Studies show that the more Greenland melts, the more the Atlantic current could weaken.

Measurements in the ocean show that could already be happening, but some scientists say it needs to be studied longer to say for sure.

One part of the current is already changing.

Off the coast of New England, a shift in the current is pushing warm water closer to the coast of Maine.

As a result, waters in the Gulf of Maine are heating up faster than 97% of the global ocean.

Sea surface temperature change

Colors show the difference between temperatures in August 2022, compared with the historical average from 1985-1993.














+8° C

That’s a problem for endangered right whales.

They typically migrate there to feed during the summer. But now the whales are no longer appearing.

Gregory Rec/Portland Press Herald via Getty Images

That’s because their main food supply, an organism the size of a grain of rice called Calanus finmarchicus, has decreased in the Gulf of Maine. It only survives in colder waters.

About 40% of the right whales have followed their food north, swimming hundreds of miles farther to the Gulf of St. Lawrence in Canada. The rest are still unaccounted for during the summer.

That journey has put them in the path of new dangers.

Georgia Department of Natural Resources via Storyful

Right whales already risk injury on their migration route, either by being struck by ships or tangled in long ropes from fishing gear.

About 85% of whales show the scars of being previously entangled.

Nathan Klima for The Boston Globe via Getty Images

When the whales appeared in new locations, there were no protections in place.

In 2019, a young whale known as Wolverine was found dead, floating in Canadian waters.

He was one of 21 whales that died there between 2017 and 2019. Many were struck by ships or entangled.

New England Aquarium under DFO Canada SARA permit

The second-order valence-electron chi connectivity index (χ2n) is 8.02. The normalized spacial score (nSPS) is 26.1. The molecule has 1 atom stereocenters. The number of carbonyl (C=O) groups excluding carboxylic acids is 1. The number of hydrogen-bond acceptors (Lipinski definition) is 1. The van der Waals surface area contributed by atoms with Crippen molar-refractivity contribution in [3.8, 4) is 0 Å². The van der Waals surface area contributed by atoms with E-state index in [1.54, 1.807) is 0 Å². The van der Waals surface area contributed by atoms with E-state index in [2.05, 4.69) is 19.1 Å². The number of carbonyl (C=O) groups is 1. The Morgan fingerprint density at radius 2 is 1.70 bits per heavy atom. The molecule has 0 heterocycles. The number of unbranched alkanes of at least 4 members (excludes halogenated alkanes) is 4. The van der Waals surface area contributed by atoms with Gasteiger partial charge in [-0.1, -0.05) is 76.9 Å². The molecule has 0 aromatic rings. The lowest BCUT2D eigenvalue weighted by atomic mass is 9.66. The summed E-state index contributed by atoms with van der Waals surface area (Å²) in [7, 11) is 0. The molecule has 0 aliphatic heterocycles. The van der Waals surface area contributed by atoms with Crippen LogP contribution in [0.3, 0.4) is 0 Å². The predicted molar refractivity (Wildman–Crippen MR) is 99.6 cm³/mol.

“There’s such a small number of animals left. Some of them we have histories of great-grandmothers, grandfathers, cousins and we see how each one of them has been impacted. The tragedy of it all feels more personal.”

— Philip Hamilton, senior scientist at the Anderson Cabot Center for Ocean Life at the New England Aquarium

Georgia Department of Natural Resources via Storyful

Since then, the Canadian government has added some safeguards, like closing fishing grounds when whales are in the area. Speed limits for ships, meant to prevent deadly collisions, have also been put in place, but are only optional in some areas.

Gina Lonati/University of New Brunswick

But as the climate keeps changing, the whales may need to move again to unexpected places.

It’s not just whales at risk. Biologists say their shift is an early signal that entire ecosystems could relocate or disappear if ocean currents change.

Gina Lonati/University of New Brunswick

“We’re entering this time of extreme uncertainty. We can’t look at the past and let that shape the future because humans have thrown a wrench in what used to be natural processes.”

— Erin Meyer-Gutbrod, ecologist at the University of South Carolina

Ryan Kellman/NPR

The key to protecting the whales and other marine life could be anticipating where they’ll go, so protections and conservation measures can be put in place ahead of time.

That depends on understanding the dynamics of the Atlantic Ocean, its fluctuating currents and the connection to a massive ice sheet sitting on top of Greenland.